Wednesday, 29 April 2009

Interviews about birth environment from FACT Liverpool March 09


Sarah Stewart said...

Have you seen the work of Rodger Dean. I love the idea of the curved surfaces instead of very square corners. I think we should have thought more about this sort of design feature in the Second Life unit, but you could think about it in your work.

Sarah Stewart said...

The other thing is: this video is fabulous & I would love to link it in with our Second Life birth unit. Would you be able to upload it onto & then I can be cheeky & embed it into resources for the birth unit (but only if you don't mind, and with full attribution back to you).

This brings me to my last comment about your wonderful work. You need to think about what license you use on your material. Do you want a 'all rights reserved' or would like people to be able to use your work like images & video. If you are happy to share in some way or another, have a think about putting a creative commons license on your blog, videos etc

I have a creative commons license 'BY' on my work which means anyone can do what ever they like with my stuff as long as they attribute it back to me. Here's some info about CC:

Selina and Christine said...

Fantastic, I have now put a CC licence on (slightly more restrictive than yours, just for non commercial use only)
Will look at uploading to bliptv later and will e mail you when its done. S

Sarah Stewart said...

Thank you so much. The snag with the non-commercial things is: will you allow me to use your video in an education course for which, ultimately I get paid for? To be honest, I'm not sure where CC sits in relation to this issue - I must find out :)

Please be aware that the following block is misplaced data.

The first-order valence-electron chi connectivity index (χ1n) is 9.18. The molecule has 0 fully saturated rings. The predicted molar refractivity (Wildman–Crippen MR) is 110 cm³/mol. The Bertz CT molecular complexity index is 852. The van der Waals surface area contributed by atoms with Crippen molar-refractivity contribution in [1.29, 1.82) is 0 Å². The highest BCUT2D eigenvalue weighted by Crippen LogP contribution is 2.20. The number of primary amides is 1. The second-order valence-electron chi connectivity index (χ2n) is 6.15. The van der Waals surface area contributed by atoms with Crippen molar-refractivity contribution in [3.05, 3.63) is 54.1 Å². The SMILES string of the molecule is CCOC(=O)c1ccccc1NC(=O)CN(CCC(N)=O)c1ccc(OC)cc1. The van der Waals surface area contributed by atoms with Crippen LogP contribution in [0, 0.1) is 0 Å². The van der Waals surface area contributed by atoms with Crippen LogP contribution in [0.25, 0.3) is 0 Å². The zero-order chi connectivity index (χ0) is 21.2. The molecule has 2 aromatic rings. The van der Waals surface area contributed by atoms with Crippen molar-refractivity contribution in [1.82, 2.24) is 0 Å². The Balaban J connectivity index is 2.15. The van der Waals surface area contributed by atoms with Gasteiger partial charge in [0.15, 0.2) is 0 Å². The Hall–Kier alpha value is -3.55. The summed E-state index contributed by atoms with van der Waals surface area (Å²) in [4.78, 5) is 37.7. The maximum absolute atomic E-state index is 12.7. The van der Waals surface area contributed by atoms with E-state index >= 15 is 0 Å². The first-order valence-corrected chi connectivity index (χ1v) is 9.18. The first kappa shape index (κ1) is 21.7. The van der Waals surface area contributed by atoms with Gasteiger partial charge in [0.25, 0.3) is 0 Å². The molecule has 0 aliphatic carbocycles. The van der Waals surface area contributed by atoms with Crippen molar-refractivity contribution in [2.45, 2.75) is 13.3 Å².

Selina and Christine said...

Hmm, good point, I am fine with that, I suppose I was more thinking big business, as long as its for the ultimate good, can you have copyright for that lol

Sarah Stewart said...

I have contacted Creative Commons, so am hoping they leave a comment here for us-it would be interesting to see what they say :)

easegill said...

Having the NC part of the licence can still be managed as Sarah has asked for permission to use in her circumstances. Anybody can ask you for permission to waive part of the licence you claim under CC and you have the right to allow or refuse. Means if you don't want 'big business' to use then you refuse when asked. If the clip is used and you are not asked, then you have recourse under copyright law. If you are happy for educational uses then you could make some statement on your blog page saying that educators should contact you for permission to use.

Copyright is a nightmare in education and it tends to become really restrictive when managed by publishing houses who are being asked to understand delivery through 'new' media like the internet (only umpteen years old now!)
Best, Nigel

Selina and Christine said...

Thank you for that clarification!
Very useful

Sarah Stewart said...

@Selina: as a matter of interest, easgil found this blog because of a comment I put out on Twitter.

@easegil thanks for coming along and helping me get my head straight about CC.

easegill said...

I should say that my comment reflects my understanding of the copyright situation, although it is something that I have to deal with at work. I'm not associated with in case that is a confusion with Sarah asking for someone from CC to comment.

I think it is great that we are starting to share our knowledge more freely and realising that knowledge is such a precious thing that we would be wrong to chain it and keep it to ourselves!

deannaamphibian said...

Creative Commons Australia replying! (sorry for the slowness).

Yup - @easegill has it completely right. By using the NC licence you do prohibit commercial use by educators. But that doesn't stop you from giving a direct licence to anyone who asks (like Sarah).

Or, if you like, you can put a separate notice on your blog letting it be used by educators, even for commercial purposes. That won't interfere with the CC licence - it will just be another separate licence specifically for educators.

I know, copyright's a real problem. We do what we can to help.

Creative Commons License
This work is licenced under a Creative Commons Licence.